“Take up the White Man’s burden — Send forth the best ye breed — Go bind your sons to exile To serve your captives’ need; To wait in heavy harness, On fluttered folk and wild — Your new-caught, sullen peoples, Half-devil and half-child.”
— Rudyard Kipling, from his poem “Take up the White Man’s Burden”
“Jesus asked, “Do you see anything?” He looked up and said, “I see people; they look like trees walking around.” Once more Jesus put his hands on the man’s eyes. Then his eyes were opened, his sight was restored, and he saw everything clearly.”
— Jesus in Mark 8:23b-25
One of the greatest “loopholes” (if we can call it that) in the idea of race is the multi-racial child. Each of us who is born of parents from two different ethnic origins, at some point, is probably faced with the reality that we do not fit neatly into the pre-made roles of race. That is why the Southern White Culture once created the “One drop rule,” saying that if you had one drop of “non-white” blood in your veins, you were considered colored. Being a mixed, mestizo man, I think I’m absolutely beautiful in my ethnic makeup — having my mom’s body Scottish build and my dad’s thick, black hair. According to the age-old wisdom that permeates thought even to this day, I am not a white man — even though I “pass” as one in most of my spheres (unless my Absalom-like hair grows out, that is).
Even today I am frustrated that the age-old “burden” of our Country — to catch and tame all that is not of us and inferior to us — still works against some of us. That paternalistic, imperialistic, colonialistic impulse finds its way into so many of our relationships. A lot of well-intentioned people have come up to me and assumed (usually because I look unkempt with long hair or lacking a neck tie) that I need to be domesticated and brought in line. My experiences are mild compared to many others’. However, part of me is white and, having benefited from the patriarchical, imperialistic, colonized powers of our systems, has exercised this burden on others as well. I’m part of the problem as well as the solution.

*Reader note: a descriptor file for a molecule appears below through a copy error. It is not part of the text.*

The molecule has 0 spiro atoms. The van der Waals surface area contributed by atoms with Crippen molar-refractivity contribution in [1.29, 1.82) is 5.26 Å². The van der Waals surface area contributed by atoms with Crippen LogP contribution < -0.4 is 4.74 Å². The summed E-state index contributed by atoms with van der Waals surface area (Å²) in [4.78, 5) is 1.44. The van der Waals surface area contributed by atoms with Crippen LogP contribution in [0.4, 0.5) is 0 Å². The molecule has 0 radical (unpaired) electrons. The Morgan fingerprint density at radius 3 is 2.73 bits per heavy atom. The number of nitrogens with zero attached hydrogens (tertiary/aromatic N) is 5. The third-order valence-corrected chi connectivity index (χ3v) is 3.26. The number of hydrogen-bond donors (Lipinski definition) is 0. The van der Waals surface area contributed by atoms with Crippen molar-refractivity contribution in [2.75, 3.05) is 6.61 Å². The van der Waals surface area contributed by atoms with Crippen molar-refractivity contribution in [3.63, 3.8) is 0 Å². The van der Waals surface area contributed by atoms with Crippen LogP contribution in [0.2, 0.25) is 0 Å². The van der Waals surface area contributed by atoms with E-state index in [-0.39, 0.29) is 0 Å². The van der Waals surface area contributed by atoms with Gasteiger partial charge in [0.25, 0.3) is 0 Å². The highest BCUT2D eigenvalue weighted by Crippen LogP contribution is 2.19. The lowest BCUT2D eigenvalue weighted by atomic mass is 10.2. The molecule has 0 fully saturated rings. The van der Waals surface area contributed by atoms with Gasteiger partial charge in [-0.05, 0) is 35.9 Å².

Jesus gives me hope, when he heals the blind man in Mark chapter 8. This is such a funny miracle. The Lord heals him by putting spittle and mud, of all things, in his eyes. Then, as if to say, “Let’s see if it took,” Jesus says, “Do you see anything.” The semi-healed man says, “Well, y’all look like a bunch of Ents, or like an animated olive grove ramping around.” Then, Jesus touches the man’s eyes and restores his sight. The man was able then to see clearly. In the Church, we are so often semi-healed. I have gallivanted around as if to say, “I am woke.” To quote my friend Kylie though, I am more likely “baby woke” most of the time. Or, as the Apostle Paul says, talking about love, “for now we know in part and we prophecy in part.”
We all have our burdens for ministry, and much of the time, we are probably destined to hurt other people. However, Love covers a multitude of sins. As we continue in ministry, let’s not stop, because we see people as objects or haven’t been fully healed. Even when we take up the burden of our respective races (White, Latinx, Asian, Black, etc.), let us not forget that the burden of “taking up our cross” is the greatest burden that Jesus told us to take up. And as we do, let us continue in hopes of having our vision healed even further.
Consider this poem that I wrote, wrestling with being white and of color:
“The Non-White Man’s Burden”
“The greatest trick the devil ever pulled was convincing the world he didn’t exist.” — Verbal from the movie The Usual Suspects
I am part paper-thin skin
that cringes at being sighted,
afraid of being blighted,
if I were to name the sin
of white comfort within.
But them I’m the other.
If only seen I’ll be in sync —
purple, polka-dotted, or pink —
with people “blind to color.”
Time to use my muffler?
Now who but “What are you?”
is what people are often asking,
basking in doing the unmasking.
I’m then tasked to give a view,
walking a mile in their shoe.
Taught to treat everyone the same,
might actually work in the sequel
when people are finally equal.
Until then the minority finds blame,
an implicit demeanor of binding shame.
My mom’s ancestors ceased to be several
when they saw my dad’s forebears dark like night,
and for control of all that was theirs, started a fight.
So now, those at the bottom all know it’s unlevel.
What rolls down the bevel is from the white devil.
The systemic reality — the practice and possibility
of racism — is bad, but it seems not nearly as offensive
as saying “white supremacy,” which makes defensive
anyone who’s benefitted from it. It’s my responsibility
to say that this is the definition of “white fragility.”
Pray: Lord, the world is endlessly complicated, and I am vulnerable to suffer from analysis paralysis. However, please help me to move forward with what I can see, to ask for grace when I can’t see the full picture, and to trust that You are moving forward, willing to heal me of all my remaining blindness. Amen.